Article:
Right-Wing Populism under Majoritarian Conditions: A Comparison of Support for Brexit and Trump
Much of the early literature on right-wing populism in advanced democracies suggested that PR electoral rules offer an advantageous opportunity structure for the emergence and success of populist radical right (PRR) parties. By extension, scholars have assumed that, even where demand is ripe for a populist surge, majoritarian institutions will act as a bulwark against the influence of the PRR. The recent success of the Brexit referendum in the United Kingdom and the election of Donald Trump as US President challenge that orthodoxy. If those events are in fact majoritarian expressions of right-wing populist success, then support for Brexit and Donald Trump should be accounted for through models already articulated in the general literature. Recent studies suggest that those most displaced by the combination of economic and cultural changes associated with post-modernism feel that they have been “left behind.” These voters have a sense that they are not recognized, valued, or integrated into their societies. They tend to view society, the economy, and politics as being in a state of decline and are particularly vulnerable to populist promises to “take the country back” or “make the country great again.” Marshalling data from two different surveys, this study finds that those who do not feel socially recognized and maintain anti-immigration sentiments are the most likely to support Brexit, while those in the US that view society in a state of economic decline, live in rural areas, and identify as born again Christians are the most likely to support Trump. These findings are consistent with the literature and indicate that those who feel left behind are the most likely to offer their support for right-wing populist leaders and movements, even in majoritarian structures.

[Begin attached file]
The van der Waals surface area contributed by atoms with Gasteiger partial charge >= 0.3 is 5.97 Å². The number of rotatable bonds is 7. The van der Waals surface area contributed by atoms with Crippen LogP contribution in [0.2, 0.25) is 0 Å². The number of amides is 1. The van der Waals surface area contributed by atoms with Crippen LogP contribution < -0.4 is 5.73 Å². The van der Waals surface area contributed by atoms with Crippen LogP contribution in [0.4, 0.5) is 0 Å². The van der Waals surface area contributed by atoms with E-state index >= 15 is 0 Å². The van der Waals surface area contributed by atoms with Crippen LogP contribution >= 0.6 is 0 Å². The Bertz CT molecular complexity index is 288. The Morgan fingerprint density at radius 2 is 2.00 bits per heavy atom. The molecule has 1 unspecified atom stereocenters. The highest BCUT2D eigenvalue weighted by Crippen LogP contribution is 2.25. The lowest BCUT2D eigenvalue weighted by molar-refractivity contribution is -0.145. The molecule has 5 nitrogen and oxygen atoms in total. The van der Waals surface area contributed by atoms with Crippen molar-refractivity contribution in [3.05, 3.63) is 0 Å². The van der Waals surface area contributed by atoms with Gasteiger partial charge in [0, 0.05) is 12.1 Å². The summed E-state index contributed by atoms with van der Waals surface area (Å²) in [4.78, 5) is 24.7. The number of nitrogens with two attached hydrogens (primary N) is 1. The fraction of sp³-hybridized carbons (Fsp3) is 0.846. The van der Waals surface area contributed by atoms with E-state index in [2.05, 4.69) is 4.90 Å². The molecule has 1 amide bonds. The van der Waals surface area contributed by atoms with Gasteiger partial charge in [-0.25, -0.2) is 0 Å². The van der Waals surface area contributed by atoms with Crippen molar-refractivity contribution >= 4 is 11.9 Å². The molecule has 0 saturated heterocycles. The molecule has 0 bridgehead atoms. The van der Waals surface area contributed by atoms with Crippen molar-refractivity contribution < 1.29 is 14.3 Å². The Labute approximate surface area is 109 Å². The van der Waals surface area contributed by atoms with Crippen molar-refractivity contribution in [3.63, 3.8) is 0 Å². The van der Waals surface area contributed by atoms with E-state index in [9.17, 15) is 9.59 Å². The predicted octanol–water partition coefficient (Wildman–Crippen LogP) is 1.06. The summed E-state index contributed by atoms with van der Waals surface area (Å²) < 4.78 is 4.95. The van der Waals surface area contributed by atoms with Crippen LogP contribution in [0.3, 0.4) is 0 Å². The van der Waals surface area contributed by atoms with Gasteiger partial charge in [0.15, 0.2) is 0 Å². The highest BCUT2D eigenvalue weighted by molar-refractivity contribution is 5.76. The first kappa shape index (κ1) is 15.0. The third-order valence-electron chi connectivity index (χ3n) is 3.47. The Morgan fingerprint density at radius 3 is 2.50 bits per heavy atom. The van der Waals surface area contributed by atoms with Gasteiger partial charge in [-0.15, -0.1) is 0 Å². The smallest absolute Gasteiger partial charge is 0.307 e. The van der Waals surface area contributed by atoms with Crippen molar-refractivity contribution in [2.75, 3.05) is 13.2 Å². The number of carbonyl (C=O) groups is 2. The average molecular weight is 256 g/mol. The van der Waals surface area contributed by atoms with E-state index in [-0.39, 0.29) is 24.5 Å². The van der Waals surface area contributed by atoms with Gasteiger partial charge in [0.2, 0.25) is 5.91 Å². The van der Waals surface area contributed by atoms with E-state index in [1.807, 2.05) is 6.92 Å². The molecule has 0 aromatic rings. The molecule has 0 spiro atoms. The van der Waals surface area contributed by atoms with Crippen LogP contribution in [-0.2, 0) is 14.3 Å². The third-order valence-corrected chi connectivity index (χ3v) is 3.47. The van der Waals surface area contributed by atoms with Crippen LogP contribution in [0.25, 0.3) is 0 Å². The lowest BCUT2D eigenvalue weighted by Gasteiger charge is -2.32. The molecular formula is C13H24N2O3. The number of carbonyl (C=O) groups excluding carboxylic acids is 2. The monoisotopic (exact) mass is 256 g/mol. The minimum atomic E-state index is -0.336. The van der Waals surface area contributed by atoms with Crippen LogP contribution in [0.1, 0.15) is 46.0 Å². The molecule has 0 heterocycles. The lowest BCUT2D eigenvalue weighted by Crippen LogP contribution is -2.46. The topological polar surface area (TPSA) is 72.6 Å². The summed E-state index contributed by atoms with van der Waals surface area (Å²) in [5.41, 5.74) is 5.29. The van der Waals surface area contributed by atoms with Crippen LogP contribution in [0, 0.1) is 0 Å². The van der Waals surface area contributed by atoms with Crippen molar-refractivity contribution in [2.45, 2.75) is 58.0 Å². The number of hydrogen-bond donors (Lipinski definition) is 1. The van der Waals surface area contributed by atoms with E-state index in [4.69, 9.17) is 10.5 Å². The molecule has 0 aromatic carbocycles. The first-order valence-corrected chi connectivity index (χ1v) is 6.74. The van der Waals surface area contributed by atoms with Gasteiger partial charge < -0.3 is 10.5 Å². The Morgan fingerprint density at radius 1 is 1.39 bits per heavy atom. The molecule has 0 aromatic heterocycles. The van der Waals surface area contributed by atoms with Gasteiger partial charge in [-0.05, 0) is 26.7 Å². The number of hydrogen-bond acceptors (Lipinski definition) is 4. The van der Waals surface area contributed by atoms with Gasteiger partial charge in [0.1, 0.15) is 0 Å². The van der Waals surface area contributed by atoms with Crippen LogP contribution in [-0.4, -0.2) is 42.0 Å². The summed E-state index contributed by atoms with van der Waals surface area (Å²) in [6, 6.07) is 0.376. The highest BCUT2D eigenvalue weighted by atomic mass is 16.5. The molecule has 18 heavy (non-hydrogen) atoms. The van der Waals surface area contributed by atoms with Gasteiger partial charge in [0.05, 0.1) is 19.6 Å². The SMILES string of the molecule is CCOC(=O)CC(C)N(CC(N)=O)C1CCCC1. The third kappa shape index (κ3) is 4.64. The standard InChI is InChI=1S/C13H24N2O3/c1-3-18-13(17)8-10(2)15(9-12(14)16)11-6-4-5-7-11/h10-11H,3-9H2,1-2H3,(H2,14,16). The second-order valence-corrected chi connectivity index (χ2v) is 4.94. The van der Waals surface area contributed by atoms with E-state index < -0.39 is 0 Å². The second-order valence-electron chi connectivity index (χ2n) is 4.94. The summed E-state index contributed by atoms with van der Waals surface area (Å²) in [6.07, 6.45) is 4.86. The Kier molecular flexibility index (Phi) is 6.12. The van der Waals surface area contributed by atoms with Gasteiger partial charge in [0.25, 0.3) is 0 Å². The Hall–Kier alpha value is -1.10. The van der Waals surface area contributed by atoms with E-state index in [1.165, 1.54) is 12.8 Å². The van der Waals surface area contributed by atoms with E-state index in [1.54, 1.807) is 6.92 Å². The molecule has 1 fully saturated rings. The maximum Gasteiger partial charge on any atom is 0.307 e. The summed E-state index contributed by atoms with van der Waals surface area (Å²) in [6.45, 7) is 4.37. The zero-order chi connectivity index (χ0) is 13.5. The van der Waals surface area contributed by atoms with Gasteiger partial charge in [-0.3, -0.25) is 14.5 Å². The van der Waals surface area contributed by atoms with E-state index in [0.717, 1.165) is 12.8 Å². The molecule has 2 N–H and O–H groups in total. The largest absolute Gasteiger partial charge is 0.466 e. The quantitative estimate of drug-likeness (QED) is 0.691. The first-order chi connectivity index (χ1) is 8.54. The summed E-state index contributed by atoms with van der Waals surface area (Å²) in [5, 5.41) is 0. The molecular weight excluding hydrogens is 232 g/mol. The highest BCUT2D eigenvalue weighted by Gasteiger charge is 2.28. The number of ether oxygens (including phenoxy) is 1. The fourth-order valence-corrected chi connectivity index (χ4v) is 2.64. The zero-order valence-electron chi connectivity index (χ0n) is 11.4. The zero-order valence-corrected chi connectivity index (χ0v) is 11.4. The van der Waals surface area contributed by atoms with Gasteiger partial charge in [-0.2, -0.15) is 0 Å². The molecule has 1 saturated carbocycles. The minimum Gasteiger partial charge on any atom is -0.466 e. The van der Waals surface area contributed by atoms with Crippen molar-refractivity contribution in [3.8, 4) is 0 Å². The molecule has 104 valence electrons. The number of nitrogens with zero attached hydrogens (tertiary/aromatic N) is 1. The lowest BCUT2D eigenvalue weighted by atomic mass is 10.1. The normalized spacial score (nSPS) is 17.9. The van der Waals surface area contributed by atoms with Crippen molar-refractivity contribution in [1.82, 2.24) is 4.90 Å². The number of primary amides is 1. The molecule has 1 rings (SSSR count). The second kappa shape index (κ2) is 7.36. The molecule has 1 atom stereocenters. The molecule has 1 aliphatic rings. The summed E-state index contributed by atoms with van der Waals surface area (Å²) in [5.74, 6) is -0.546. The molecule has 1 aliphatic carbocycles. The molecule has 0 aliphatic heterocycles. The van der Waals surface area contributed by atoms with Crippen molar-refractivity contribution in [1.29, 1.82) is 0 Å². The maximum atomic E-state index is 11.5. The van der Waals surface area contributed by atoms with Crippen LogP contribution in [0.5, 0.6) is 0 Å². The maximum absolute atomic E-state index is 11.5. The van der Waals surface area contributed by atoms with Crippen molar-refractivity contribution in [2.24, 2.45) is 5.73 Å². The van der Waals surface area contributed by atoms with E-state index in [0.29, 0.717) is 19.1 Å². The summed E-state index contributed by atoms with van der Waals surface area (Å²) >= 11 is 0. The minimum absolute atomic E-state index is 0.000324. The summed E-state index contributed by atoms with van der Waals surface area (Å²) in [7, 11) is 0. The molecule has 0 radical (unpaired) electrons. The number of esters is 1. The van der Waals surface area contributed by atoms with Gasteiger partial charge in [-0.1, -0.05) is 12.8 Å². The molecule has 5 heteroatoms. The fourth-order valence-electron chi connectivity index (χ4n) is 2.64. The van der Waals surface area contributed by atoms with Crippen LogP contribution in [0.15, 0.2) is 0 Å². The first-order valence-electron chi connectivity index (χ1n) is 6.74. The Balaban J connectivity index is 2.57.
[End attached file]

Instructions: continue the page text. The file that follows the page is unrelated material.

Heffernan, Olivia, "Right-Wing Populism under Majoritarian Conditions: A Comparison of Support for Brexit and Trump" (2018). Honors Projects. 50.
At the request of the author, this paper is not available for download. Bona fide researchers may consult it by visiting the University Archives in Tate Archives & Special Collections; contact email@example.com for details.